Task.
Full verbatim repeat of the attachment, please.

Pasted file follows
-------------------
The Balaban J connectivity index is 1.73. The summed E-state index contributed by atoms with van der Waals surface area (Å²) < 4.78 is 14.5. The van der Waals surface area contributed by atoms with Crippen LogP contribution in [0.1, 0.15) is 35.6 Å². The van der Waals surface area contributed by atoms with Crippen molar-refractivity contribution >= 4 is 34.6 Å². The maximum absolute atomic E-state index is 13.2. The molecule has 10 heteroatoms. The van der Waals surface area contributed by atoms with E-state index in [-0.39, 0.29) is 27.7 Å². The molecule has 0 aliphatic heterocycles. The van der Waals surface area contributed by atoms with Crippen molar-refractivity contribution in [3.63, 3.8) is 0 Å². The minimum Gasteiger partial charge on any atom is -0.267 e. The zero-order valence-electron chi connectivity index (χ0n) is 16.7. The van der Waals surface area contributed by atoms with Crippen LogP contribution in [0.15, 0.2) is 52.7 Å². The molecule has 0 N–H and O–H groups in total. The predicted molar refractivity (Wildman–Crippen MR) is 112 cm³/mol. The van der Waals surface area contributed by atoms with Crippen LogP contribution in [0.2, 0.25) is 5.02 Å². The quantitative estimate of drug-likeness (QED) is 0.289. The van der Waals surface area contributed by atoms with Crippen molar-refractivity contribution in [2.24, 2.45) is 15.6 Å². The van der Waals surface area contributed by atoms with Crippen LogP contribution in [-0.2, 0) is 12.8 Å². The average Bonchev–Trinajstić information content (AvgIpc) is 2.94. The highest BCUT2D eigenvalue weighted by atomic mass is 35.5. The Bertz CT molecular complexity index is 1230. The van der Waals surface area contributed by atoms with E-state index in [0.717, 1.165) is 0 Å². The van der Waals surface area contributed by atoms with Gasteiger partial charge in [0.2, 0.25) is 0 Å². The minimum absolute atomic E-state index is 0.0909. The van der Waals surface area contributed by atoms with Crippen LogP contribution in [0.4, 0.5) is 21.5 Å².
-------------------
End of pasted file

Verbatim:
The Balaban J connectivity index is 1.73. The summed E-state index contributed by atoms with van der Waals surface area (Å²) < 4.78 is 14.5. The van der Waals surface area contributed by atoms with Crippen LogP contribution in [0.1, 0.15) is 35.6 Å². The van der Waals surface area contributed by atoms with Crippen molar-refractivity contribution >= 4 is 34.6 Å². The maximum absolute atomic E-state index is 13.2. The molecule has 10 heteroatoms. The van der Waals surface area contributed by atoms with E-state index in [-0.39, 0.29) is 27.7 Å². The molecule has 0 aliphatic heterocycles. The van der Waals surface area contributed by atoms with Crippen molar-refractivity contribution in [3.63, 3.8) is 0 Å². The minimum Gasteiger partial charge on any atom is -0.267 e. The zero-order valence-electron chi connectivity index (χ0n) is 16.7. The van der Waals surface area contributed by atoms with Crippen LogP contribution in [0.15, 0.2) is 52.7 Å². The molecule has 0 N–H and O–H groups in total. The predicted molar refractivity (Wildman–Crippen MR) is 112 cm³/mol. The van der Waals surface area contributed by atoms with Crippen LogP contribution in [0.2, 0.25) is 5.02 Å². The quantitative estimate of drug-likeness (QED) is 0.289. The van der Waals surface area contributed by atoms with Crippen molar-refractivity contribution in [2.24, 2.45) is 15.6 Å². The van der Waals surface area contributed by atoms with Crippen LogP contribution in [-0.2, 0) is 12.8 Å². The average Bonchev–Trinajstić information content (AvgIpc) is 2.94. The highest BCUT2D eigenvalue weighted by atomic mass is 35.5. The Bertz CT molecular complexity index is 1230. The van der Waals surface area contributed by atoms with E-state index in [0.717, 1.165) is 0 Å². The van der Waals surface area contributed by atoms with Gasteiger partial charge in [0.2, 0.25) is 0 Å². The minimum absolute atomic E-state index is 0.0909. The van der Waals surface area contributed by atoms with Crippen LogP contribution in [0.4, 0.5) is 21.5 Å².